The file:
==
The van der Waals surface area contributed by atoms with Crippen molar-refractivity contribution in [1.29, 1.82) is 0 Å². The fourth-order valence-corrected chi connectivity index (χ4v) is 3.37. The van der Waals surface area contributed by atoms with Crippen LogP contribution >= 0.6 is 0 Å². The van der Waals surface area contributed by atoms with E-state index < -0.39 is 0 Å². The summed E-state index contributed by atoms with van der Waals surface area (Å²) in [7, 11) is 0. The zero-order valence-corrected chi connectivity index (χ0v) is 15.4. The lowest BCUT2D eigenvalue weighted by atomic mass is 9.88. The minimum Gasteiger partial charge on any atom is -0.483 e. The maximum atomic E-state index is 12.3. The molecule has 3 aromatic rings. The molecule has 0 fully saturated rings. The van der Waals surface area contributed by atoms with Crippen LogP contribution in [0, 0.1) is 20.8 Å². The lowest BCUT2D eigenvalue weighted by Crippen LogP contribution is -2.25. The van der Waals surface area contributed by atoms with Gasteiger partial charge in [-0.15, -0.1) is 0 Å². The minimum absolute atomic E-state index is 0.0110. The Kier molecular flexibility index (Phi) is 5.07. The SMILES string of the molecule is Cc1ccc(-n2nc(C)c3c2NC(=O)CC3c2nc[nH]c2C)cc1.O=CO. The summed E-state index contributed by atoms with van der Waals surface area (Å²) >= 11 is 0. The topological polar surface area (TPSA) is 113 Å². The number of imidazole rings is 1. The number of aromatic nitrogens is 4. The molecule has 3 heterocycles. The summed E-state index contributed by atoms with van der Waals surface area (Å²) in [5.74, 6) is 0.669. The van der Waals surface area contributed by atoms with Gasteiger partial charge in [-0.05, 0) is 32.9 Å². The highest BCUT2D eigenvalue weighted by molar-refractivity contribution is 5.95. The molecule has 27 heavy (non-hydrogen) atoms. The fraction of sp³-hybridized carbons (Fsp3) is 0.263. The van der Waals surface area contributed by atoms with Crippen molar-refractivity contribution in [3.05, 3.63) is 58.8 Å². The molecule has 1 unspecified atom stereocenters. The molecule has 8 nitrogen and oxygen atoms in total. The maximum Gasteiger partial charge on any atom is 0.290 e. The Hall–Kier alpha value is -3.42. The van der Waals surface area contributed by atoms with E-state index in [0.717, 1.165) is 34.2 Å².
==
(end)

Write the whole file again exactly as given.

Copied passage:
The van der Waals surface area contributed by atoms with Crippen molar-refractivity contribution in [1.29, 1.82) is 0 Å². The fourth-order valence-corrected chi connectivity index (χ4v) is 3.37. The van der Waals surface area contributed by atoms with Crippen LogP contribution >= 0.6 is 0 Å². The van der Waals surface area contributed by atoms with E-state index < -0.39 is 0 Å². The summed E-state index contributed by atoms with van der Waals surface area (Å²) in [7, 11) is 0. The zero-order valence-corrected chi connectivity index (χ0v) is 15.4. The lowest BCUT2D eigenvalue weighted by atomic mass is 9.88. The minimum Gasteiger partial charge on any atom is -0.483 e. The maximum atomic E-state index is 12.3. The molecule has 3 aromatic rings. The molecule has 0 fully saturated rings. The van der Waals surface area contributed by atoms with Crippen LogP contribution in [0, 0.1) is 20.8 Å². The lowest BCUT2D eigenvalue weighted by Crippen LogP contribution is -2.25. The van der Waals surface area contributed by atoms with Gasteiger partial charge in [-0.15, -0.1) is 0 Å². The minimum absolute atomic E-state index is 0.0110. The Kier molecular flexibility index (Phi) is 5.07. The SMILES string of the molecule is Cc1ccc(-n2nc(C)c3c2NC(=O)CC3c2nc[nH]c2C)cc1.O=CO. The summed E-state index contributed by atoms with van der Waals surface area (Å²) >= 11 is 0. The topological polar surface area (TPSA) is 113 Å². The number of imidazole rings is 1. The number of aromatic nitrogens is 4. The molecule has 3 heterocycles. The summed E-state index contributed by atoms with van der Waals surface area (Å²) in [5.74, 6) is 0.669. The van der Waals surface area contributed by atoms with Gasteiger partial charge in [-0.05, 0) is 32.9 Å². The highest BCUT2D eigenvalue weighted by molar-refractivity contribution is 5.95. The molecule has 27 heavy (non-hydrogen) atoms. The fraction of sp³-hybridized carbons (Fsp3) is 0.263. The van der Waals surface area contributed by atoms with Crippen molar-refractivity contribution in [3.05, 3.63) is 58.8 Å². The molecule has 1 unspecified atom stereocenters. The molecule has 8 nitrogen and oxygen atoms in total. The maximum Gasteiger partial charge on any atom is 0.290 e. The Hall–Kier alpha value is -3.42. The van der Waals surface area contributed by atoms with E-state index in [0.717, 1.165) is 34.2 Å².